It is estimated that nationally 30-50% of all bush fires are the result of arson. The NSW Police Force has re-activated Strike Force Tronto for the 2012/13 fire season and will work with NSW RFS investigators to detect bush fire arsonists. This month’s New Arrivals reviews current literature on deliberately lit bush fires.

This month’s featured resources are:

(Journal Article)

better data on bushfire ignitions and working with high risk communities and individuals offer the best chance of minimising bushfire ignitions in Australia at the present time”

John Beale and Warwick Jones from the Australian Institute of Criminology review past and potential areas of research into bush fire arson. Statistical findings and analysis show that up to one-half of bush fires occur around capital cities and around major regional centres and that in most areas just a few postcodes account for the vast majority of fires. These areas also reflect a low socio-economic demographic.

Amongst the data used by these writers is from this Bushfire CRC report “Spatial and Temporal Trends in Bushfire Arson” report by C.J. Bryant and M. Willis.

(Journal Article)

Similar findings are also presented in this newly released paper where 60.1% of intentionally lit fires in known hotspots for the years1995-2006 were located in the densely populated areas of Catalonia. The writers hope that this information will assist and optimise the allocation of law enforcement and educational resources.

“We have shown that fire ignition causes in the region of Catalonia are not randomly distributed in space, and that the identification of ignition hotspots where most ignitions occur provides useful information on the spatial location of ignitions most likely to be affected by firefighting and police actions.”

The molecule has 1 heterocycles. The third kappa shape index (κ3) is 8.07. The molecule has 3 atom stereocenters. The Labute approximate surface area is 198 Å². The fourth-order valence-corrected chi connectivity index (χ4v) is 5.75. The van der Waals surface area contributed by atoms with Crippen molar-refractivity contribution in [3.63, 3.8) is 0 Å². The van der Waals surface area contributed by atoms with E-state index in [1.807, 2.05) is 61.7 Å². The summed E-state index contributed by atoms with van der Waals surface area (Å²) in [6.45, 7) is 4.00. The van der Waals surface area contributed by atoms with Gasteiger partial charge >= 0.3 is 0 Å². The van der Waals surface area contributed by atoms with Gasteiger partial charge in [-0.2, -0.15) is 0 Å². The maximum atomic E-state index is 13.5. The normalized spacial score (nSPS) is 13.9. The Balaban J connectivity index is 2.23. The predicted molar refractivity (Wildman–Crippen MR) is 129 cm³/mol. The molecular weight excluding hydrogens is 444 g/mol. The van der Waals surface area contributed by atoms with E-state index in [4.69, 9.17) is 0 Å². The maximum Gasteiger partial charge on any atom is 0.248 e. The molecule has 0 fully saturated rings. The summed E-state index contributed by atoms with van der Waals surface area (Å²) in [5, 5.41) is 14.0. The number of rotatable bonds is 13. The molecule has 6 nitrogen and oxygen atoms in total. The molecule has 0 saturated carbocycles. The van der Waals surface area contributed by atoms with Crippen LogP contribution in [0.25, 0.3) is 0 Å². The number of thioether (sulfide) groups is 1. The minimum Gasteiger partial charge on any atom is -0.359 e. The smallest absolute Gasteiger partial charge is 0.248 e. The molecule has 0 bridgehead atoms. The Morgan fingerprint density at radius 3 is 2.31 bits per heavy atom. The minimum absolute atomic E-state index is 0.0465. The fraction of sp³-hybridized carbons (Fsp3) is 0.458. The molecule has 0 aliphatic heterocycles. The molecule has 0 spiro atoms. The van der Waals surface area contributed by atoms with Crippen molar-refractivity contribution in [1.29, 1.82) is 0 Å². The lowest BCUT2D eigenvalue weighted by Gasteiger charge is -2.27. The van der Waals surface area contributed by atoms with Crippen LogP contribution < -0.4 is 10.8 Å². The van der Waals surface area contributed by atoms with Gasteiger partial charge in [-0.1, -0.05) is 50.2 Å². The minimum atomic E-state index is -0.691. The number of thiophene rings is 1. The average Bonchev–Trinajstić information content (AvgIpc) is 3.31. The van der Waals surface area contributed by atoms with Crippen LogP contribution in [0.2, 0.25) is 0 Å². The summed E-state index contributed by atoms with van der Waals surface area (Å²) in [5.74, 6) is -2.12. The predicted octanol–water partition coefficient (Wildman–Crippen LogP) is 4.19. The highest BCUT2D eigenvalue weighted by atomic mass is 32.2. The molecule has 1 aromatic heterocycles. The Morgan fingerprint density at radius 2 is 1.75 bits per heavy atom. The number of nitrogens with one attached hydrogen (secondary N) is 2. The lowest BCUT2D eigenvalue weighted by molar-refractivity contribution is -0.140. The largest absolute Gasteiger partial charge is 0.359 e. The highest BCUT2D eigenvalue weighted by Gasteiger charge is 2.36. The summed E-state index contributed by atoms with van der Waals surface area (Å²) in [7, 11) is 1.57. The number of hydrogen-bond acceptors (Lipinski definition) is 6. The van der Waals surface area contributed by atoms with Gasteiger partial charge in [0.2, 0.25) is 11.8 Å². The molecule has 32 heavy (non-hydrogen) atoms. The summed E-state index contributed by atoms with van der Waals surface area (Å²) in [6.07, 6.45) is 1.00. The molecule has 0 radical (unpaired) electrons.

This one stop national website contains prevention initiatives, news, and links to other websites regarding bush fire arson. Importantly, it provides advice and information to communities about the destructive impact of deliberately lit fires on the social and economic welfare of society in order to encourage proactive preventative action.

Psychiatry, Psychology and Law (Journal: Special Bush Fire Arson Issue)

This journal issue featured six articles by leading researchers covering arson prevention, profiling, sentencing and treatments. These articles are;

  • Understanding and Preventing Bushfire-setting: A Psychological Perspective
  • “Terror among the Gum Trees” – Is our Criminal Legal Framework Adequate to Curb the Peril of Bushfire Arson in Australia?
  • Risk factors and Risk Assessment in Juvenile Fire-setting
  • Juvenile Fire-setting: A Review of Treatment Programs
  • Risk Factors for Recidivistic Arson in Adult Offenders
  • Looking at Characteristics of Adult Arsonists from a Narrative Perspective
Troy McEwan and Ian Freckelton in their opening editorial “Assessment, Treatment and Sentencing of Arson Offenders: An Overview” express concern that that “there are no specific in-custody treatment programs for arsonists, making it extremely difficult for these offenders to engage in offence-specific rehabilitation”.